The religion of the ancient Egyptians was founded upon cultic service, performing ritual actions that directly linked the physical human world with the spiritual realm of the Netjeru or Gods.  Unlike the Abrahamic faiths, the traditions of the book, the Egyptians did not fix the practice of their beliefs upon abstract philosophical thought or authoritative doctrine.  Instead, they communed with their Gods through the activities of the temple, and the consecration of images and ex-vottos that were central to private worship.  The ancient Egyptian way to the Sacred was through doing, not believing, and vital to this process was the presence of the cult image, the ba or sekhem.

Egyptian temples were established as the literal houses of the Gods on earth, and within their grandiose spaces were maintained specially charged and consecrated images that were held to be an earthly counterpart to the ethereal bodies of the Gods.  These images were the focus of enormous cult industries, whose entire purpose was the maintenance of the cosmic order (Ma’at) by way of drawing the Gods through directly into the world They had created.  Through such a reciprocal relationship, where human beings bestowed offerings of precious goods and sacred rites, the Gods were engaged into giving humankind the vital ingredients to sustaining life- both here on earth and in the hereafter.

In the current era, burgeoning spiritual communities and solitary practitioners are emerging with the desire to reconnect humankind with these ancient Gods, and to restore the vital rites by which such a sacred relationship may thrive again.  The original iconographic forms of the Netjeru are being called forth, revived, and given new life by artisans working within the authentic Kemetic (Ancient Egyptian) canon.

Through the establishment of my iconography business, Icons of Kemet, I am committed to the service of the Netjeru through the creation of holy images that may once again become the focus of devotional cultus.  Thus the icons of Icons of Kemet are not decorative art objects or showpieces of the mythological, but serve, rather, as the earthly counterparts to living gods.  These are embodiments of sacred beings who still have a vital role to play in the destiny of the human condition.”

Where to find the work of Ptahmassu Nofra-Uaa online:

Official website and his Iconography blog, at Zazzle, and at Archival Shrine Prints. He also takes commission. 

 

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Here is his Ra card.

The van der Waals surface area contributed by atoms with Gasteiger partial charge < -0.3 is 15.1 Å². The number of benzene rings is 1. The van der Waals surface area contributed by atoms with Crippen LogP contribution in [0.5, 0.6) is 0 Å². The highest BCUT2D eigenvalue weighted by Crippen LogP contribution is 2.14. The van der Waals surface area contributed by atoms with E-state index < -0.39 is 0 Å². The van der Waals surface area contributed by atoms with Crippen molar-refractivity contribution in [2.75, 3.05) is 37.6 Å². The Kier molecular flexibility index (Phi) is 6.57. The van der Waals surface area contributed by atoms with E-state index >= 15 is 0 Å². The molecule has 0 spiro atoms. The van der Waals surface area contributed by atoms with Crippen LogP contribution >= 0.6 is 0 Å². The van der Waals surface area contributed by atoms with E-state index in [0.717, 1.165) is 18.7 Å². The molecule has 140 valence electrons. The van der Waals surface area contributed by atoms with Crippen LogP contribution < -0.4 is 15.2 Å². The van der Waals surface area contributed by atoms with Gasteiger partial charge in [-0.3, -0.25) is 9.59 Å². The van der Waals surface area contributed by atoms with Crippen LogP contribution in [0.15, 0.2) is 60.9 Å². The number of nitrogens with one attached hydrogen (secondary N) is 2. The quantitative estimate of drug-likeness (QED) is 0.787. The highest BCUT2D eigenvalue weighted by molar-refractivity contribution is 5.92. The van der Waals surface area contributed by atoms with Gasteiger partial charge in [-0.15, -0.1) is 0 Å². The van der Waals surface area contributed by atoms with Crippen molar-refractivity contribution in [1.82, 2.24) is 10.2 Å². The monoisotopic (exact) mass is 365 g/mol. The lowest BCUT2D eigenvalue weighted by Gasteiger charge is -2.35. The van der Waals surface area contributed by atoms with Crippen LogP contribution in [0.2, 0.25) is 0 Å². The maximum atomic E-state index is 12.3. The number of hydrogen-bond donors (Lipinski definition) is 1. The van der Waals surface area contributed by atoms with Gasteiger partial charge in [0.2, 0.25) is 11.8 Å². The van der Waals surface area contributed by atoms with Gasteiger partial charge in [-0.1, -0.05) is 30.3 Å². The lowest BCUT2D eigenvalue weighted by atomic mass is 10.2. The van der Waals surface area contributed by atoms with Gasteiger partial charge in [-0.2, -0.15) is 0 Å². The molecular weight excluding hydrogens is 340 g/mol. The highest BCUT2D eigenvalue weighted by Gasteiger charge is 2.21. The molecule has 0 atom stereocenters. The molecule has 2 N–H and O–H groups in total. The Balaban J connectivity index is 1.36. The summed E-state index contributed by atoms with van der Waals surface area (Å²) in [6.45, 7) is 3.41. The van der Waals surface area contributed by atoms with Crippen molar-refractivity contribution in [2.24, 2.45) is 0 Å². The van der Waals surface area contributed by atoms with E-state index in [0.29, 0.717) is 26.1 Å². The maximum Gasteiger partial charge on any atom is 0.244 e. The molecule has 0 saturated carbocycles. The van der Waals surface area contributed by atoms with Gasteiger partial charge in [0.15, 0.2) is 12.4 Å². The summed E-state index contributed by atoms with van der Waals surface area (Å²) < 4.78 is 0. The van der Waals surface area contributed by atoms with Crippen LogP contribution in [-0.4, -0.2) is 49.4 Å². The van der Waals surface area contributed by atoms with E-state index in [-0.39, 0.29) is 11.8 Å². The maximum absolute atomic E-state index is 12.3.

So check them out and Artists, a huge, huge thank you for all your hard and beautiful work. 

Shout Out to Prayer Card Artists

I’ve been running my prayer card project for at least three years now and during that time I have had the pleasure of working with numerous and very, very talented artists. Their art has been inspired and it’s been a real privilege partnering with them. Over the next week or so, I want to give a shout out to each of them so I’ll be posting their sites and where you can go if you want to commission anything from them. Art is sacred and a powerful conduit to the Gods and I really think we should be supporting our own. This is a good way to do that.

To that end, I’ve emailed as many of the artists as I can with whom I’ve worked on my prayer cards and asked them to let me know where you can go to buy their stuff. As responses trickle in, I’ll be sharing that info here, starting with artists Lynn Perkins and Basil Blake.

Lynn Perkins creates gorgeous prayer cards, including the immensely popular Odin, and most recently the Gersimi and Hnossa cards. She maintains an art blog here and a separate site where she profiles a very different type of art: handmade art dolls. Her work is lush and evocative and she does take commissions. She’s currently working on cards for the sea Goddess Ran and the Ocean God Aegir.

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(Odin by Lynn Perkins)

Basil Blake has contributed quite a number of cards including Mokosh and Ninkasi. She has an art site here and may also be contacted for commissions. One of the things that I really like about working with so many different artists is the varying styles and interpretations (sometimes of the same Deity) that result. The cards that Ms. Blake has done are delicate, colorful and remind me strongly of certain types of folk art. They’re quite appealing. (She’s currently working on a Cernunnos card for me).

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(Ninkasi by Basil Blake)

All the currently available prayer cards may be purchased here

Stay tuned, more to come soon. 🙂

Etsy shop updates

I have updated my Etsy shop to include two original acrylic paintings. Check out the site and click on the “art” category on the menu on the left.

One of the new additions is an 18×24 acrylic titled “Ossuary I,” my impression of the skulls in Brno ossuary in the Czech Republic, and the other is a 16×20 kneeling nude.

There will be more to come soon, folks. Stay tuned.